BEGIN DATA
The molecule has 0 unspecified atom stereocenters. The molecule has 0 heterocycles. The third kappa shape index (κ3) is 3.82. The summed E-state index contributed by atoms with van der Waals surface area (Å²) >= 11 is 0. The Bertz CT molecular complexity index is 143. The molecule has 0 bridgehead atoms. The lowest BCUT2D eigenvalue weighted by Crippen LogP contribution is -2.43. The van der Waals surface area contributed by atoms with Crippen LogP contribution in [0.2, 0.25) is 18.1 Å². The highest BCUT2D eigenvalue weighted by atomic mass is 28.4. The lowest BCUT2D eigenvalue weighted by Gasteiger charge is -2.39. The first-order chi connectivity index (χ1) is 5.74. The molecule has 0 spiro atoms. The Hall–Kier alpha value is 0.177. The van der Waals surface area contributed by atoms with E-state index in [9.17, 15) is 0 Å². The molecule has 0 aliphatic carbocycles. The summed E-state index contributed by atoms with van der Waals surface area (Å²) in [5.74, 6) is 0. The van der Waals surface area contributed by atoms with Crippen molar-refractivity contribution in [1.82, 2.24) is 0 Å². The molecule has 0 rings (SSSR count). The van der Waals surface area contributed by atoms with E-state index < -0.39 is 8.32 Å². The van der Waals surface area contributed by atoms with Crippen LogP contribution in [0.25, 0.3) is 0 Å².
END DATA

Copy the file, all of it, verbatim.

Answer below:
The molecule has 0 unspecified atom stereocenters. The molecule has 0 heterocycles. The third kappa shape index (κ3) is 3.82. The summed E-state index contributed by atoms with van der Waals surface area (Å²) >= 11 is 0. The Bertz CT molecular complexity index is 143. The molecule has 0 bridgehead atoms. The lowest BCUT2D eigenvalue weighted by Crippen LogP contribution is -2.43. The van der Waals surface area contributed by atoms with Crippen LogP contribution in [0.2, 0.25) is 18.1 Å². The highest BCUT2D eigenvalue weighted by atomic mass is 28.4. The lowest BCUT2D eigenvalue weighted by Gasteiger charge is -2.39. The first-order chi connectivity index (χ1) is 5.74. The molecule has 0 spiro atoms. The Hall–Kier alpha value is 0.177. The van der Waals surface area contributed by atoms with E-state index in [9.17, 15) is 0 Å². The molecule has 0 aliphatic carbocycles. The summed E-state index contributed by atoms with van der Waals surface area (Å²) in [5.74, 6) is 0. The van der Waals surface area contributed by atoms with Crippen molar-refractivity contribution in [1.82, 2.24) is 0 Å². The molecule has 0 rings (SSSR count). The van der Waals surface area contributed by atoms with E-state index < -0.39 is 8.32 Å². The van der Waals surface area contributed by atoms with Crippen LogP contribution in [0.25, 0.3) is 0 Å².